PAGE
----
Universal Petroleum Company Ltd v Handels und Transport G.m.b.H.

JurisdictionEngland & Wales
CourtCourt of Appeal (Civil Division)
JudgeLORD JUSTICE KERR
Judgment Date17 Feb 1987
Judgment citation (vLex)[1987] EWCA Civ J0217-4
Docket Number87/0135

[1987] EWCA Civ J0217-4

IN THE SUPREME COURT OF JUDICATURE

COURT OF APPEAL (CIVIL DIVISION)

ON APPEAL FROM THE HIGH COURT OF JUSTICE

QUEEN'S BENCH DIVISION

COMMERCIAL COURT

(MR. JUSTICE WEBSTER)

Royal Courts of Justice

Before:

Lord Justice Kerr

and

Lord Justice Nourse

87/0135

AC 28/56

IN THE MATTER OF THE ARBITRATION ACTS 1950–1979

and

IN THE MATTER OF AN ARBITRATION

Between:
Universal Petroleum Company Limited (In Liquidation)
Appellants—Defendants (Respondents in the Arbitration)
and
Handels-Und Transport Gesellschaft MBH
Respondents—Plaintiffs (Claimants in the Arbitration)

MR. ALISTAIR SCHAFF (instructed by Messrs. McKenna & Co., Solicitors, London, WC2R OHF) appeared on behalf of the Appellants/Defendants (Respondents in the Arbitration).

MR. DERRICK TURRIFF (instructed by Messrs. Richard Stokes & Co., Solicitors, Godmanchester, Cambridgeshire, PE18 8HG) appeared on behalf of the Respondents/ Plaintiffs (Claimants in the Arbitration).

LORD JUSTICE KERR
1

This is the judgment of the court on appeal from an order made by Mr. Justice Webster in Chambers in the Commercial Court on 21st May 1986. It raises matters of general importance to section 1 of the Arbitration Act 1979 and in particular on the scope of the jurisdiction to order an arbitrator to give further reasons for his award under section 1(5) for the purpose of deciding subsequently whether or not leave to appeal should be granted pursuant to sub-sections (2), (3) and (4). The judge recognised that the order which he made, albeit in Chambers, might have far-reaching consequences and therefore gave leave to appeal.

2

In effect, the first and main issue turns on the scope of the jurisdiction properly exerciseable under section 1 of the 1979 Act to question or seek to "go behind" the primary findings made by an arbitrator as set out in a reasoned award. Or, to put it in another way, assuming that a reasoned award is intrinsically consistent and in no way appealable by reference to the principles laid down by the House of Lords in The "Nema" (1982) Appeal Cases 724 and Antaios v. Salen (1985) AC 191, can the court nevertheless properly order the arbitrator to give reasons for his primary findings in order to enable the court to determine whether or not the findings were such as no reasonable arbitrator could have made, and thereby turn an apparently unappealable award into one which may be appealable?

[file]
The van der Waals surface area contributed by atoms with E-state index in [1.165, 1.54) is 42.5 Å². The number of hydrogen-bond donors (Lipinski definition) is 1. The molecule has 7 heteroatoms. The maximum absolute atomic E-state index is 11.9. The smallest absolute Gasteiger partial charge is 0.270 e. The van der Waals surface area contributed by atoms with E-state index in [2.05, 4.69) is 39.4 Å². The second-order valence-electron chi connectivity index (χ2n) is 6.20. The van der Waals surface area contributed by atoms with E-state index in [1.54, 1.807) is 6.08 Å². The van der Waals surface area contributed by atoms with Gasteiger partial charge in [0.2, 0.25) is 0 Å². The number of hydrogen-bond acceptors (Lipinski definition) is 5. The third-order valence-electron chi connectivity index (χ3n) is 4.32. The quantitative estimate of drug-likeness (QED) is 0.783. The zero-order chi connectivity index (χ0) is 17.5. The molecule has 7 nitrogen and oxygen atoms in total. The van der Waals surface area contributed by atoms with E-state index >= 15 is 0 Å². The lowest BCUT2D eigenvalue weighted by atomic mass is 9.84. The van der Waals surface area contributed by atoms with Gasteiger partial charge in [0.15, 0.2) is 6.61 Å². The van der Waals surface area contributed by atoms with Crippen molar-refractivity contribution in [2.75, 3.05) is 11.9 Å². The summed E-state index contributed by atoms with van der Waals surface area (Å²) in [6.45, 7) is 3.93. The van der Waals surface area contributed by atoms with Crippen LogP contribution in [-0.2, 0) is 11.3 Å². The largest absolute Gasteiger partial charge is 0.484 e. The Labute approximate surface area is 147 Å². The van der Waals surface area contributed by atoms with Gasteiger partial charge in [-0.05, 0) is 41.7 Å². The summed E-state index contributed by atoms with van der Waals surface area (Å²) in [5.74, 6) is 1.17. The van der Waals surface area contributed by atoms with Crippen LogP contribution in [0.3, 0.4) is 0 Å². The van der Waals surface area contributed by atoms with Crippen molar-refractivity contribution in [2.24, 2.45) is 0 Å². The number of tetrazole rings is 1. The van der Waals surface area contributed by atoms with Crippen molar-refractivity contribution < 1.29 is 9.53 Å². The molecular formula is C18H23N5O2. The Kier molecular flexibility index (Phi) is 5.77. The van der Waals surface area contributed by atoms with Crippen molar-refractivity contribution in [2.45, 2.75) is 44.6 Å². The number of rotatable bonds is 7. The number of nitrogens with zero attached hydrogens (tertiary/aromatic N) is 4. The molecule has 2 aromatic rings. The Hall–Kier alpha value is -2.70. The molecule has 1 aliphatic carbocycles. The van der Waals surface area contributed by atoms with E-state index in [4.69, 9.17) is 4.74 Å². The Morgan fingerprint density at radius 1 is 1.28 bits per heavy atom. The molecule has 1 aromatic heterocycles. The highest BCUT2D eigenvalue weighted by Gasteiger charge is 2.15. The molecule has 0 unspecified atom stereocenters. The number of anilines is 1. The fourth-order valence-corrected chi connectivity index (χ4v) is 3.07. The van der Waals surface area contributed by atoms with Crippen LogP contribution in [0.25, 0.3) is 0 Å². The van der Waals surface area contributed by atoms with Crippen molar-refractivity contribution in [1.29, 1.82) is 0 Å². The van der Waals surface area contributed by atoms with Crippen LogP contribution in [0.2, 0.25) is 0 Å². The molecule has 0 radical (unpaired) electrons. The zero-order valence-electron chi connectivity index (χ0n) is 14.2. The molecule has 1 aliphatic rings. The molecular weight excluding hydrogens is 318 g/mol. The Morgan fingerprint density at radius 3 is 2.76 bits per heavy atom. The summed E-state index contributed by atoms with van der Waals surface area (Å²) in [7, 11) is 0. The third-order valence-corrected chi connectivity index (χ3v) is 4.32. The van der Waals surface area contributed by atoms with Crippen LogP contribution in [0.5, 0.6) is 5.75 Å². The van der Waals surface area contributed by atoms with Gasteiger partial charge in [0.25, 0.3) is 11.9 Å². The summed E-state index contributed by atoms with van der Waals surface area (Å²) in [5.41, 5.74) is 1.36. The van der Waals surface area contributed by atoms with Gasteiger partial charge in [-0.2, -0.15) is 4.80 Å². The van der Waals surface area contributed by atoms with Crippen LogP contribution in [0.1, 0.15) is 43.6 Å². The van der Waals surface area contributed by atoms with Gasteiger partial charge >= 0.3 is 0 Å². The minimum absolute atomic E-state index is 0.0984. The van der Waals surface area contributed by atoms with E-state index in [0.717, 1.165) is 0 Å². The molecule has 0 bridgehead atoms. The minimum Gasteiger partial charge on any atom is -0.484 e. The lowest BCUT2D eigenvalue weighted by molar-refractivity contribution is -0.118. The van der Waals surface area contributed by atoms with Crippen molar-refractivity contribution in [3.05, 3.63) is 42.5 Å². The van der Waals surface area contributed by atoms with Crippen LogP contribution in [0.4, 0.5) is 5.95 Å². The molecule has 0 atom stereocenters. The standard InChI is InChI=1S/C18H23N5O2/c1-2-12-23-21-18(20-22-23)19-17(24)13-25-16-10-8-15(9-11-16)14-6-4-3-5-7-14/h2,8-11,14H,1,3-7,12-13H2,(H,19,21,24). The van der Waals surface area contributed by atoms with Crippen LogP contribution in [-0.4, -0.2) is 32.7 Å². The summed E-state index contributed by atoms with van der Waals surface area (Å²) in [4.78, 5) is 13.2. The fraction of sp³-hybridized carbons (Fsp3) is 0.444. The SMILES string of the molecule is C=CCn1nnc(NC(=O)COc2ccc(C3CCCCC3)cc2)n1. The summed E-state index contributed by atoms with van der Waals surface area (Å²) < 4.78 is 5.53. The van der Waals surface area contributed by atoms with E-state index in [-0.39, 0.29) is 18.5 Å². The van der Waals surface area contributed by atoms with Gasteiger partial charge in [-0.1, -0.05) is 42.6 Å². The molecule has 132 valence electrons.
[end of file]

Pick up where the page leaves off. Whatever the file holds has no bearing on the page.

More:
3

Since the issues turn largely on the question whether it is permissible to go behind a reasoned award which is unappealable on its face, there is obviously a preliminary problem about the extent to which—if at all—it is proper to inform the court about matters which do not appear from the award, nor from any apparent gaps in its reasoning. But in order to deal with these issues, one cannot avoid setting out extrinsic matters about which Mr. Justice Webster and we were informed, going beyond the "four corners" of the award. We therefore do so, but strictly on a de bene esse basis, as we constantly reminded counsel, without prejudice to the admissibility of any of this material.

4

The dispute was of a fairly routine nature. HTG were the Buyers and UPC the Sellers under a contract for the sale of a cargo of oil sold fob Porto Torres concluded on or about 8/13th April 1983 which provided for arbitration in England. The contract was made by telex and/or correspondence and there was a dispute about its terms and about the document(s) in which these were to be found. The terms included a specification dealing with the required density and Reid Vapour Pressure ("RVP") and with their ascertainment and certification. These can be measured and stated with precision according to the number of decimals used, and are expressed as permissible maxima. It was common ground that the parties ultimately agreed upon a density expressed to three decimals and an RVP expressed to two decimals. We deliberately mention no figures, because these merely detract from the issues. The first issue was whether the specified maximum density and RVP formed part of the contractual description of the cargo, so that compliance with them was a condition by virtue of section 13 of the Sale of Goods Act 1979, or whether the contractual description of the cargo was merely "unleaded gasoline", so that the terms of the specification were only concerned with the quality of the cargo.

5

That was one area of dispute. The second concerned the inspection and certification of the cargo by independent surveyors before loading. It was common ground that this was to be done by a "Saybolt" analysis and certificate. But it was in dispute whether or not the certificate constituted conclusive evidence of its contents. This in turn depended upon the contractual provisions which had been agreed in regard to it. If the contract was simply subject to INCOTERMS (1980 with the latest amendments), then the Saybolt certificate was not conclusive. But if the contract also incorporated the EXXON terms to the extent that the INCOTERMS were silent, then the certificate was made conclusive and binding.